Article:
BridgeBurma is an online educational platform run by overseas Burmese youth. They’ve successfully donated 12,500 surgical masks to the Ministry of Youth and Sports in Myanmar and 10,000 MMK (8USD) to 200 street vendors in Yangon.
For the dedicated team working on the platform, BridgeBurma is nothing short of a passion project. These overseas Burmese college students are committed to giving back to their country and there’s little that can stop them. The BridgeBurma team aims to give back and mitigate the effects of brain drain by connecting overseas students to youth in Myanmar through mentorship, career, and university application coaching. From the glowing recommendations and reviews left by past mentees, it's clear that they have and will continue to fulfill these ambitions.
Screenshot of testimonials from BridgeBurma’s website (Source: http://www.bridgeburma.com/)
BridgeBurma was set up in 2018 by Burmese students studying abroad in the US. These students wanted to contribute to the motherland that raised them but felt that geographic distance and a lack of networks stood in the way. Their solution was simple and effective. Through an online platform, they built a bridge between the diaspora and Myanmar, connecting the global and local Burmese communities. The platform includes a Forum where users can have questions answered by the community, as well as a Mentorship Directory which allows users to interact with BridgeBurma mentors and receive personalized counseling.
I first came across BridgeBurma when a friend recommended their Phase 1 fundraiser on GoFundMe. By the time I got in touch, they’d already managed to raise 2,000 pounds and arrange for the purchase and delivery of 12,500 surgical masks to the Ministry of Health and Sports in Myanmar. As we’ve highlighted in our country summary on Myanmar, the provision of personal protective equipment (PPE) is especially crucial for the country given reports of infections amongst healthcare workers.
Picture of the PPE donations being received by Dr Oak Gar Phyo, team leader and representative at the Ministry of Health and Sports (Source: BridgeBurma fundraiser)
I had the good fortune of speaking to some on the BridgeBurma team a couple of times over Zoom. I thought I’d hear about the success of Phase 1 and how they went about arranging delivery of PPE on short notice but their sights were already firmly set on a Phase 2 fundraiser. This second phase of their campaign is targeting street vendors in the city of Yangon whose livelihoods have been significantly impacted by COVID and are currently at risk of poverty. They are partnering with ‘Do Eain’, which manages a database of 3000 vendors who are in need of immediate support. Every Friday, Doh Eain disburses PPE and two days’ worth of minimum wage to each vendor in different townships across Yangon.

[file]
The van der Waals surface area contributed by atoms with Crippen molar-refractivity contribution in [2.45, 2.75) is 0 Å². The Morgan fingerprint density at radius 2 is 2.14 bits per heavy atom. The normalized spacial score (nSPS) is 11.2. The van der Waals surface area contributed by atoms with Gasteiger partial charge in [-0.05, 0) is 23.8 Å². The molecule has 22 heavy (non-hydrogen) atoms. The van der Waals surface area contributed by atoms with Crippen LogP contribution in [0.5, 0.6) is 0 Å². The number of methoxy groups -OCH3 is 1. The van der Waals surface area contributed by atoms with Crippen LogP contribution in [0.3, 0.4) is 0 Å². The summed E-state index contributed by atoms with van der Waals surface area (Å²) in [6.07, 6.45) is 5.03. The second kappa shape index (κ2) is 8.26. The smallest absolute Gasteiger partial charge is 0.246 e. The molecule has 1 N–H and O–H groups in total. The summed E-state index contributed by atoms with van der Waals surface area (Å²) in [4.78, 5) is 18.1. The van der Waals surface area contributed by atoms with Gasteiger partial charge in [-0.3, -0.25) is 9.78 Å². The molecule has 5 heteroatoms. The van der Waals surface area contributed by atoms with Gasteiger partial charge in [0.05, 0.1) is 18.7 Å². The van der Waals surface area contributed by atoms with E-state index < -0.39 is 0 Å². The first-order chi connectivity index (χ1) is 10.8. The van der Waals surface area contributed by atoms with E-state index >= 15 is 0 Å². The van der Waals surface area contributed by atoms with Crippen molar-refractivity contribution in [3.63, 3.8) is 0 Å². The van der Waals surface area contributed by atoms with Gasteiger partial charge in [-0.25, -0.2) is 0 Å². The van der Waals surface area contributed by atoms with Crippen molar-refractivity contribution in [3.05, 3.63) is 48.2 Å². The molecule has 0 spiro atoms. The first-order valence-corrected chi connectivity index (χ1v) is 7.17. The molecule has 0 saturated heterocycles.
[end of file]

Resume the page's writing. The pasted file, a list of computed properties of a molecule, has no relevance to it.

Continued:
Ever-energetic, they’ve already donated part of the money raised under Phase 2. To date, BridgeBurma has donated 2,000,000MMK (US$1425), helping 200 vendors, prioritizing those in the most impoverished townships. Each time an additional US$1425 is gathered, they will be donating that money to an additional 200 vendors.
A street vendor using improvised face coverings during the pandemic. (Source: BridgeBurma fundraiser)
In its infancy, BridgeBurma was a small organization with just five employees. But in just two short years, it has grown eight-fold to 18 core employees and 22 mentors. In the near future, the team plans to roll out an editorial blog to feature user-generated content, conduct more workshops to educate youth in Myanmar, and launch an educational video portal on their website. Given how quickly BridgeBurma has grown and how effectively it has adapted to addressing the most pressing needs in Burmese society, we are confident that they will continue to do even better through the pandemic and beyond. These highly effective and resolute youth are determined to make the world a better place. You can join them in their efforts by donating to the BridgeBurma Phase 2 Fundraiser. Doing so not only helps Burmese citizens with their daily livelihoods but is also an investment and a vote of confidence in the youth of Myanmar who are actively creating a Myanmar they want to live in.